Submitted by State Rep Steve Meskers, State Rep for the 150th District
The Police Accountability HB 6004 legislation that we passed in last week’s session in Hartford is good for our state and good for our society. But getting there proved to be one of the most difficult and emotional negotiations that I’ve experienced as your representative. As with most contentious legislation, there has been much highly charged commentary. Some of the commentary has been constructive and some, unfortunately, has been more political and disingenuous.
Over the last several weeks, the issue of police accountability and the ways in which law enforcement engages with communities – particularly communities of color – has been at the front of our national conscience and is as relevant here in Connecticut as it is nationally. How we respond today will resonate for years to come.
I voted for this legislation because it’s the right thing for our state. This doesn’t mean I don’t support the police. Far from it, I have been and continue to be supportive of law enforcement and our first responders. Our local police officers do incredible work. They are heroes and a true community resource. BUT Connecticut needs police reform to ensure that a small number of bad actors cannot discredit the good work done by the majority.
Countless hours were spent drafting legislation that included provisions for transparency, increased sensitivity training, civilian review boards, body and dashboard cameras to name just a few laudable recommendations. These vital reforms will help rebuild trust among police and the communities they protect and serve. It shouldn’t be depicted as controversial. It’s not.
The provision that generated the most heated debate concerned qualified immunity. I fought for and succeeded in implementing the compromise language that was finally passed. This language does not repeal qualified immunity. Instead, we reformed it to a version that existed until the early 1980s, which protected officers who made reasonable mistakes.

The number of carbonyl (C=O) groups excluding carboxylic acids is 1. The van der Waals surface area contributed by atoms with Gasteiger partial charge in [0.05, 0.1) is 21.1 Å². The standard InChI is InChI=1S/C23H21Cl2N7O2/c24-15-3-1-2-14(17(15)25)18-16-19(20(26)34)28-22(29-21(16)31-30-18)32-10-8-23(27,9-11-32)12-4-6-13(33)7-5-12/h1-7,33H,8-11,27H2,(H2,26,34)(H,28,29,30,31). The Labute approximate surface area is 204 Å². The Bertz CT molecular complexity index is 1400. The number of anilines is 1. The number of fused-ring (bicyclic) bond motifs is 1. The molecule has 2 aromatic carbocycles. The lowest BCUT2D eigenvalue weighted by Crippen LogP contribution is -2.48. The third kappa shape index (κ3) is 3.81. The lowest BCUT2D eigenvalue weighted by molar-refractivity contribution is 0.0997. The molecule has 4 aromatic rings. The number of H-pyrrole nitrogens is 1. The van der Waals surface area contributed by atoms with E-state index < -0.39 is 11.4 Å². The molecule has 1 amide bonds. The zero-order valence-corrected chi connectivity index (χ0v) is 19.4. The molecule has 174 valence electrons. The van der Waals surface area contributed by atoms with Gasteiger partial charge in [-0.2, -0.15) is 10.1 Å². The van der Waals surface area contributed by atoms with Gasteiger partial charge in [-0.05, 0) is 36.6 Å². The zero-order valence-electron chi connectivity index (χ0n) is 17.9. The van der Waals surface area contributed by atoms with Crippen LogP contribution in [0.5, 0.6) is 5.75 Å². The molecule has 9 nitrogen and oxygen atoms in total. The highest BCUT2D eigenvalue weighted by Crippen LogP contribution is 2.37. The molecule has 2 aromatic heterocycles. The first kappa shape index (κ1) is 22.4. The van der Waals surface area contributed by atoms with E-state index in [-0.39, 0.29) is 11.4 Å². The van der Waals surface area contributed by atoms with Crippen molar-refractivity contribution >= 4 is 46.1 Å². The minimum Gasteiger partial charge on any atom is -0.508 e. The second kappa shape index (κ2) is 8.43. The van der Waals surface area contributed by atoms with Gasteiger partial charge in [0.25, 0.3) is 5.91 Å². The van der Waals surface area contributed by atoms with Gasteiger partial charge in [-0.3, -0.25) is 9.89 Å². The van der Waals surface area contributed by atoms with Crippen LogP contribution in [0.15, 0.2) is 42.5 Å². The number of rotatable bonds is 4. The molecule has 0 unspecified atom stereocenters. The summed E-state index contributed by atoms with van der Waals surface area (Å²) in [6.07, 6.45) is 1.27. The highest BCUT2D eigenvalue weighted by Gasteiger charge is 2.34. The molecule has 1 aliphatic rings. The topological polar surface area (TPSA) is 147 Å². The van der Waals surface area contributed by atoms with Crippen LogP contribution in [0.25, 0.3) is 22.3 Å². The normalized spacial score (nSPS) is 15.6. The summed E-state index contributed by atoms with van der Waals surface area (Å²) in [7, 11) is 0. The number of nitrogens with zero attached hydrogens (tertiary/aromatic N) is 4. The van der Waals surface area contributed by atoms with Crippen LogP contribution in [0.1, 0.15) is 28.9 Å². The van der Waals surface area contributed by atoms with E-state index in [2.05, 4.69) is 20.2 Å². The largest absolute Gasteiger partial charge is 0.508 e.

This bill will rightly prohibit any officer from depriving anyone of their right to equal protection under the law. Understand, the courts will still dismiss frivolous lawsuits from the outset. The offenses that trigger the limits on qualified immunity must be deliberate and extremely serious – such as false arrest, sexual assault of a detainee, or murder. Bad actors will not be moved to a different department or municipality. Dismissal after due process will be more readily attainable. In addition, we expanded some protections for officers: the compromise language clearly states that no officer will have to pay out of pocket for a lawsuit unless they have engaged in highly egregious conduct and even then, they would only have to pay if the municipality asked for reimbursement.
While I would have liked to have seen this follow a different process, allowing for in-person public hearings where all stakeholders could speak, I believe we ultimately settled on a piece of legislation that significantly increases accountability but does not require officers to obtain personal liability insurance. Responsible officers are protected, and irresponsible ones are held accountable.
No piece of legislation is perfect, but I believe this bill represents a real step in the right direction. As implementation proceeds, we will need to continue to monitor the results for unintended consequences. Modifications may be required. But sitting here today writing this, I am proud of my fellow lawmakers for stepping up and voting for this seminal piece of legislation.
Equal protection under the law is the right of all our citizens.